(h) Requiring a designated percentage of the workers on large ratepayer-subsidized energy efficiency projects to be graduates of an approved apprenticeship program is necessary to ensure that workers will have had appropriate hands-on, classroom, and laboratory instruction for this work through programs that have been reviewed and approved by the Chief of the Division of Apprenticeship Standards. Approved apprenticeship programs generally require over 1,000 hours of classroom and laboratory training and over 5,000 hours of on-the-job training.

SEC. 2.

 Section 454.58 is added to the Public Utilities Code, to read:

454.58.
 (a) Where an energy efficiency program, including, but not limited to, a program administered pursuant to Section 381, 381.2, or 890, contributes fifty thousand dollars ($50,000) or more in ratepayer-funded incentives for energy efficiency projects within the same building, facility, or building complex, the commission shall require the energy efficiency program administrator or program implementer, as applicable, to ensure that the work is performed by a skilled and trained workforce in accordance with Chapter 2.9 (commencing with Section 2600) of Part 1 of Division 2 of the Public Contract Code. Any additional labor costs resulting from the use of a skilled and trained workforce in accordance with Chapter 2.9 (commencing with Section 2600) of Part 1 of Division 2 of the Public Contract Code pursuant to this section shall be excluded from the project costs of the commission’s cost-effectiveness tests.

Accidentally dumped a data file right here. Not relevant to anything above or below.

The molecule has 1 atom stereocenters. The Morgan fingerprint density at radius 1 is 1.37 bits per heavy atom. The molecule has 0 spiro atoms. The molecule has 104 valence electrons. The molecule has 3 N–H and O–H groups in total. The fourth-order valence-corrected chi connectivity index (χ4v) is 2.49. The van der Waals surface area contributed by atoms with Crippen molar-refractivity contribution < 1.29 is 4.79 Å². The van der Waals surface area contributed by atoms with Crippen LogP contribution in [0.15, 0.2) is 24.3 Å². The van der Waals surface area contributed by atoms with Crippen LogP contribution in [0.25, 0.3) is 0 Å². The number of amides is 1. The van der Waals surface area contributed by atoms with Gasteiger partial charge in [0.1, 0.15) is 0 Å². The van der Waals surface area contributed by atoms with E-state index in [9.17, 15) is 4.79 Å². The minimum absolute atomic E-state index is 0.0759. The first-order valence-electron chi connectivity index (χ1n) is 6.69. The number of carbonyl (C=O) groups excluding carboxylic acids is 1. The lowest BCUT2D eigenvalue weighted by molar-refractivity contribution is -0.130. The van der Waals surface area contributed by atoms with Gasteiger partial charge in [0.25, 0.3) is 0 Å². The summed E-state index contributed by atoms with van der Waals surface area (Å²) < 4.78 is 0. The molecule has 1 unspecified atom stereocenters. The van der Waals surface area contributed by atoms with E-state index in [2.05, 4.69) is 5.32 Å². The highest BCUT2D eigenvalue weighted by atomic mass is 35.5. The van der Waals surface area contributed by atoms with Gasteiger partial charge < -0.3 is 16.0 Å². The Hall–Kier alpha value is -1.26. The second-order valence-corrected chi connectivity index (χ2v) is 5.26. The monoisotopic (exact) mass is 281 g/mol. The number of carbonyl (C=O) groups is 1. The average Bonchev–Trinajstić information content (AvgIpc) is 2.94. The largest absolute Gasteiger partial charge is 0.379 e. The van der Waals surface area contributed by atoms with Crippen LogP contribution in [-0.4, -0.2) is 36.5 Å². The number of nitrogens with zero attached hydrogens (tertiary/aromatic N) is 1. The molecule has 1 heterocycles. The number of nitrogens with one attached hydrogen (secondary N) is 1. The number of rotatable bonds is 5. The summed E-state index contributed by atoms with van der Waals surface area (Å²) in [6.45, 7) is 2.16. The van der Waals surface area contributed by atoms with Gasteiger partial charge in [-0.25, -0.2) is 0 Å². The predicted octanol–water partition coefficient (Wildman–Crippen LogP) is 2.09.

(b) For purposes of this section, “energy efficiency project” does not include the installation, modification, repair, replacement, or maintenance of solar thermal systems, as defined in Section 2861 as that section read on January 1, 2018, or a solar energy system as defined in Section 2852.

SEC. 3.

 No reimbursement is required by this act pursuant to Section 6 of Article XIII B of the California Constitution because the only costs that may be incurred by a local agency or school district will be incurred because this act creates a new crime or infraction, eliminates a crime or infraction, or changes the penalty for a crime or infraction, within the meaning of Section 17556 of the Government Code, or changes the definition of a crime within the meaning of Section 6 of Article XIII B of the California Constitution.